Peanut consumption varies in large proportions around the world, and thus commercial products are varied and generally localized. Peanuts have been developed into various products such as e.g. roasted peanuts, peanut butter, peanut oil, peanut paste, peanut sauce, peanut flour, peanut milk, peanut drink, peanut snacks (salty and sweet bars). Raw peanuts are eaten all over the world. Did you know that 50% of peanut consumption in the United States comes from peanut butter? It is worth knowing that the addition of peanut peel to peanut butter is also important - it affects the content of fiber, antioxidants and the total content of phenols in the prepared product.

Peanut butter or peanut cream?

Or maybe peanut paste? Which product to choose? In fact, all these terms refer to the same product. The production technology is the same. Doubts concern the naming of this product made of nuts. Why? Everything is due to EU regulations. In 2017, the Court of Justice of the European Union decided that the term butter may only refer to animal milk products (similar to, for example, cheese, cream or yoghurt). Therefore, you will not find the word peanut butter on the packaging of nut spreads.

Does peanut butter have any properties? Which peanut butter to choose?

When choosing a nut cream, it is worth paying attention that the composition does not contain, for example, hydrogenated vegetable oils, the purpose of which is to extend the shelf life of the finished product and prevent delamination. But the truth is that delamination is a natural effect and does not affect the quality of the product - it is the nut oil that precipitates. Before consumption, all you need to do is mix the product and it's ready! There are nut creams/paste on the market made of 100% nuts, without the addition of palm oil, sugar and salt. And such products are best to choose from the available assortment.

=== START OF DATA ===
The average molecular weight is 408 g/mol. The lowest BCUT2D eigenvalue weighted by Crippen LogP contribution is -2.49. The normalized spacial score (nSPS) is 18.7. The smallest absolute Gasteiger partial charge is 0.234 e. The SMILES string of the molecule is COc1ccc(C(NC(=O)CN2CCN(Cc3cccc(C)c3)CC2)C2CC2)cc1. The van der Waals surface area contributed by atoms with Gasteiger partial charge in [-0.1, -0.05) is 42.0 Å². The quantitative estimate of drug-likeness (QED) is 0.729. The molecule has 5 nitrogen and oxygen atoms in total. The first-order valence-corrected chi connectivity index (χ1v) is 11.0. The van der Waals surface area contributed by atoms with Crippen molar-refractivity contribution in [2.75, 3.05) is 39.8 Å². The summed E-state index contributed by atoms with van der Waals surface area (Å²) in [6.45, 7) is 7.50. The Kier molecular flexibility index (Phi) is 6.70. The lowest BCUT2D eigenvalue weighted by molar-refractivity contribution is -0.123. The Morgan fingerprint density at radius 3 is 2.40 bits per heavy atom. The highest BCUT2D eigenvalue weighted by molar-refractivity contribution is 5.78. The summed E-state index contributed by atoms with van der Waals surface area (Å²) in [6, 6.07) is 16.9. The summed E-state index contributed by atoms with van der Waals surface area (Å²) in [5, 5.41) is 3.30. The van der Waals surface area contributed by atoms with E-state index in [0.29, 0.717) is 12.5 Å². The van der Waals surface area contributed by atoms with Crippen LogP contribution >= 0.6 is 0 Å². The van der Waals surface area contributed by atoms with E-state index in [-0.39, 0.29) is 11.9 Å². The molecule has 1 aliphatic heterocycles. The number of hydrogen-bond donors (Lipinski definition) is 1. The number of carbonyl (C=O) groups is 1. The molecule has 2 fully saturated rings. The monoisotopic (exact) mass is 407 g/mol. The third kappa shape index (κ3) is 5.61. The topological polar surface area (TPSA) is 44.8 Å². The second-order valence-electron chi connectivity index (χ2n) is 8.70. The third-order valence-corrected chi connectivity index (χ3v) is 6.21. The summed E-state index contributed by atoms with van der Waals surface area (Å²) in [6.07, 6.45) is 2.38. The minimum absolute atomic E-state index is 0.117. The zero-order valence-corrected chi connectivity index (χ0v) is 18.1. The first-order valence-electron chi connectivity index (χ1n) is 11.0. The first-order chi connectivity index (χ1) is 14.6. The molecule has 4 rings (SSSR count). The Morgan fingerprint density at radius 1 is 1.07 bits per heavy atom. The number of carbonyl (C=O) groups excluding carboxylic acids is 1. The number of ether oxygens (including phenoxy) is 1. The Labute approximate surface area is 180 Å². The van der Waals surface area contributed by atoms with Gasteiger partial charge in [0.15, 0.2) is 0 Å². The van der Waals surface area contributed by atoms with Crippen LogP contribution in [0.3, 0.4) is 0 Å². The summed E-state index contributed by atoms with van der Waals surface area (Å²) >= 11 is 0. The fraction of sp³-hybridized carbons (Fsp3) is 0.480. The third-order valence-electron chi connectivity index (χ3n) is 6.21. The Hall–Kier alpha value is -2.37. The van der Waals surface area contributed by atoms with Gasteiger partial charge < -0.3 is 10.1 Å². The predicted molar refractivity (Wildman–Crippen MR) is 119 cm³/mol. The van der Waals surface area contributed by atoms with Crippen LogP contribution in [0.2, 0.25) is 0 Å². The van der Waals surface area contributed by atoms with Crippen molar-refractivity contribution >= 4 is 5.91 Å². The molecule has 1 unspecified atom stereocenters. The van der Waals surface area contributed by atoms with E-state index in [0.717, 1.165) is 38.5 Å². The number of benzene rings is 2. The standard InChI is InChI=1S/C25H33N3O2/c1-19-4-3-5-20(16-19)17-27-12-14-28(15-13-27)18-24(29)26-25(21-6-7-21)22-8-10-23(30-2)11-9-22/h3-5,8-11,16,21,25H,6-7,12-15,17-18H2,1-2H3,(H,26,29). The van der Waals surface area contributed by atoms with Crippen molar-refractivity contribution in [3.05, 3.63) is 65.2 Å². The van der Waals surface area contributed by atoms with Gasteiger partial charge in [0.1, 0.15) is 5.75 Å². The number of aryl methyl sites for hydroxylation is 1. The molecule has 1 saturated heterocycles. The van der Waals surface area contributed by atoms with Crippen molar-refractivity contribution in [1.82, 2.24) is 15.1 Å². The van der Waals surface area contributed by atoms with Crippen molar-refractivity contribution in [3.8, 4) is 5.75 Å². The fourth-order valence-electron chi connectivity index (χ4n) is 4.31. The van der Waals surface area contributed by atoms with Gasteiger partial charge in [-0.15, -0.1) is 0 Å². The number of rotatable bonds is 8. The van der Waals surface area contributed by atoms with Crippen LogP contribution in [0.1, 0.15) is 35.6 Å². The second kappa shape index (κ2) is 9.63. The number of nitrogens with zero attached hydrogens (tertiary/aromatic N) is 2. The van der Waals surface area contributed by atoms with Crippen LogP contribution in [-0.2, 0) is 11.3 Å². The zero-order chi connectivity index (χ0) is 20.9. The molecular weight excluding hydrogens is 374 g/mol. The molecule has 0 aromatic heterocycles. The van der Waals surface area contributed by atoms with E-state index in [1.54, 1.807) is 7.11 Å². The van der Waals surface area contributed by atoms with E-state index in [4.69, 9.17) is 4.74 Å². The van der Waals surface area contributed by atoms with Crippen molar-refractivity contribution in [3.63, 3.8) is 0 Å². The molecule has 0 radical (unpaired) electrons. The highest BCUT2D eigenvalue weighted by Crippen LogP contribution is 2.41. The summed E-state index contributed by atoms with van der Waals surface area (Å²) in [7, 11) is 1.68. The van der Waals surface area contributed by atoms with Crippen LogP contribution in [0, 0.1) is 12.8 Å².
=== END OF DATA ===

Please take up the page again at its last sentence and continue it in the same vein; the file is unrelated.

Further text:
What are the types of peanut butter?

Focusing on nut creams / pastes made of 100% peanuts, we really have 2 options to choose from: the smooth version (i.e. smooth) and the crunchy version (crunchy, with crushed nuts). These 2 types basically do not differ in taste - the difference is only in the consistency and structure of the product. But the producers are not idle! You can also find nut creams, e.g. with the addition of Himalayan salt and nuts in caramel or with protein (commonly known as protein nut creams).

What to eat peanut butter with?

Or maybe better ask yourself what do you want? In fact, peanut paste is a great addition to various dishes and snacks - the only limit is your imagination. Omelettes, waffles, cocktails, pancakes, various pastries, as an addition to rice cakes, or eating with a spoon directly from the jar ;) - the range of possibilities is really wide. But can peanut cream be used on a diet? On reduction? You can. It is enough to include the appropriate amount in the caloric balance. Peanut paste is also often used during the ketogenic diet - it is a ready-made spread that quickly adds energy and satisfies hunger. Nuts and nut products make a valuable contribution to our diet.

Is peanut cream tasty?

And very much! And if you are an amateur of nuts and nut products, you will surely appreciate our nut creams. 6PAK makes sure that these are products without additives such as palm oil or sugar. Our nut pastes have the highest level of composition, taste, smell and consistency. See for yourself!

Peanut butters from 6PAK are a great proposition! And you can choose:


  1. Arya S. S., Salve A. R., Chauhan S., Peanuts as functional food: a review. Journal of Food Science and Technology, 2016, 53(1), 31-41.
  2. Barbour J. A., Howe P. R., Buckley J. D., Bryan J., Coates A. M., Effect of 12 Weeks High Oleic Peanut Consumption on Cardio-Metabolic Risk Factors and Body Composition. Nutrients, 2015, 7(9), 7381-7398.
  3. Amba V., Murphy G., Etemadi A., Wang S., Abnet C. C., Hashemian M., Nut and Peanut Butter Consumption and Mortality in the National Institutes of Health-AARP Diet and Health Study. Nutrients, 2019, 11(7), 1508.
  4. Komunikat Prasowy nr 63/17 Trybunału Sprawiedliwości UE